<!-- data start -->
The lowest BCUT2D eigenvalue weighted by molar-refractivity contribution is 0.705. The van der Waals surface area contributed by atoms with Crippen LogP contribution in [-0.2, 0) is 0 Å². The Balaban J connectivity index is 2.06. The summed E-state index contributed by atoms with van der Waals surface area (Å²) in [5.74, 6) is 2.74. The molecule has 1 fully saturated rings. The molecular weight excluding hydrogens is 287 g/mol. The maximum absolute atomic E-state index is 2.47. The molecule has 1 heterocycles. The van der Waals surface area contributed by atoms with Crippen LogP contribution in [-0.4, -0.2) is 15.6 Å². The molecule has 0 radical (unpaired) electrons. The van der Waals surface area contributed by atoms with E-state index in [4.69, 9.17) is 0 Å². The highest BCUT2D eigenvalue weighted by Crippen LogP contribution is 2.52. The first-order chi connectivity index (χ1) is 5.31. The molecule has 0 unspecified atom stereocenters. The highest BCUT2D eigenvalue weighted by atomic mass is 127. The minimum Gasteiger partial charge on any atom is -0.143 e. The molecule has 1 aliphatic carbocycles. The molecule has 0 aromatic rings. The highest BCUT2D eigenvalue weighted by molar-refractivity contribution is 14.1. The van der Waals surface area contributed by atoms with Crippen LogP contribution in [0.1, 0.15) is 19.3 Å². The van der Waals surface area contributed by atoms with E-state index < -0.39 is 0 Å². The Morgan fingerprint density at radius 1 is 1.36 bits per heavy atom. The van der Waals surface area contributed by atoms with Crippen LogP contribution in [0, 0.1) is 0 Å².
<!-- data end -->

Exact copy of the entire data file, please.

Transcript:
The lowest BCUT2D eigenvalue weighted by molar-refractivity contribution is 0.705. The van der Waals surface area contributed by atoms with Crippen LogP contribution in [-0.2, 0) is 0 Å². The Balaban J connectivity index is 2.06. The summed E-state index contributed by atoms with van der Waals surface area (Å²) in [5.74, 6) is 2.74. The molecule has 1 fully saturated rings. The molecular weight excluding hydrogens is 287 g/mol. The maximum absolute atomic E-state index is 2.47. The molecule has 1 heterocycles. The van der Waals surface area contributed by atoms with Crippen LogP contribution in [-0.4, -0.2) is 15.6 Å². The molecule has 0 radical (unpaired) electrons. The van der Waals surface area contributed by atoms with E-state index in [4.69, 9.17) is 0 Å². The highest BCUT2D eigenvalue weighted by Crippen LogP contribution is 2.52. The first-order chi connectivity index (χ1) is 5.31. The molecule has 0 unspecified atom stereocenters. The highest BCUT2D eigenvalue weighted by atomic mass is 127. The minimum Gasteiger partial charge on any atom is -0.143 e. The molecule has 1 aliphatic carbocycles. The molecule has 0 aromatic rings. The highest BCUT2D eigenvalue weighted by molar-refractivity contribution is 14.1. The van der Waals surface area contributed by atoms with Crippen LogP contribution in [0.1, 0.15) is 19.3 Å². The van der Waals surface area contributed by atoms with E-state index < -0.39 is 0 Å². The Morgan fingerprint density at radius 1 is 1.36 bits per heavy atom. The van der Waals surface area contributed by atoms with Crippen LogP contribution in [0, 0.1) is 0 Å².